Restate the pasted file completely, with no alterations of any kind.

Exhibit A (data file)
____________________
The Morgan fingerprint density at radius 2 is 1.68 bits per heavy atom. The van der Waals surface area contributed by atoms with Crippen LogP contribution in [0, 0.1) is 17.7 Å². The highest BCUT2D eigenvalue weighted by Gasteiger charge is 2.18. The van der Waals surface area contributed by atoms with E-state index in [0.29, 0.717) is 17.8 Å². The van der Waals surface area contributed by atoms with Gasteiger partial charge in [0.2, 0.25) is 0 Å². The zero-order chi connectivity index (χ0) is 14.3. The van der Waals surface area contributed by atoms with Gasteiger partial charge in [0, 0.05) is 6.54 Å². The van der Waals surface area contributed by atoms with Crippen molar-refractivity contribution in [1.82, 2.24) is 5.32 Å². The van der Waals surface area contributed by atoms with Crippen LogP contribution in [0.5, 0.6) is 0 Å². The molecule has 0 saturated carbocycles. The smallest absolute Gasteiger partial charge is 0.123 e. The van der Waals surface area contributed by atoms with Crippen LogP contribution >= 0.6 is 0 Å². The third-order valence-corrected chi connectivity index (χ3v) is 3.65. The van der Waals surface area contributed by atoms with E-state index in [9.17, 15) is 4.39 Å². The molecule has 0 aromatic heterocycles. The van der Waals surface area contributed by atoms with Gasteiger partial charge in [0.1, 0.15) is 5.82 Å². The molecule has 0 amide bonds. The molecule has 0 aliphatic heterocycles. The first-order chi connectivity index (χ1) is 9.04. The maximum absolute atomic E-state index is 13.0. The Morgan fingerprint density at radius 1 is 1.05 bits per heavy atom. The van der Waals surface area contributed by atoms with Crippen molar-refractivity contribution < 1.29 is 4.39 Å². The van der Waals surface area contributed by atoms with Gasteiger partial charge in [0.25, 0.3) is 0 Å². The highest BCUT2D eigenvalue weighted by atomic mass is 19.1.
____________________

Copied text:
The Morgan fingerprint density at radius 2 is 1.68 bits per heavy atom. The van der Waals surface area contributed by atoms with Crippen LogP contribution in [0, 0.1) is 17.7 Å². The highest BCUT2D eigenvalue weighted by Gasteiger charge is 2.18. The van der Waals surface area contributed by atoms with E-state index in [0.29, 0.717) is 17.8 Å². The van der Waals surface area contributed by atoms with Gasteiger partial charge in [0.2, 0.25) is 0 Å². The zero-order chi connectivity index (χ0) is 14.3. The van der Waals surface area contributed by atoms with Gasteiger partial charge in [0, 0.05) is 6.54 Å². The van der Waals surface area contributed by atoms with Crippen molar-refractivity contribution in [1.82, 2.24) is 5.32 Å². The van der Waals surface area contributed by atoms with Crippen LogP contribution in [0.5, 0.6) is 0 Å². The molecule has 0 saturated carbocycles. The smallest absolute Gasteiger partial charge is 0.123 e. The van der Waals surface area contributed by atoms with Crippen LogP contribution >= 0.6 is 0 Å². The third-order valence-corrected chi connectivity index (χ3v) is 3.65. The van der Waals surface area contributed by atoms with E-state index in [9.17, 15) is 4.39 Å². The molecule has 0 aromatic heterocycles. The van der Waals surface area contributed by atoms with Gasteiger partial charge in [0.1, 0.15) is 5.82 Å². The molecule has 0 amide bonds. The molecule has 0 aliphatic heterocycles. The first-order chi connectivity index (χ1) is 9.04. The maximum absolute atomic E-state index is 13.0. The Morgan fingerprint density at radius 1 is 1.05 bits per heavy atom. The van der Waals surface area contributed by atoms with Crippen molar-refractivity contribution < 1.29 is 4.39 Å². The van der Waals surface area contributed by atoms with Gasteiger partial charge in [0.25, 0.3) is 0 Å². The highest BCUT2D eigenvalue weighted by atomic mass is 19.1.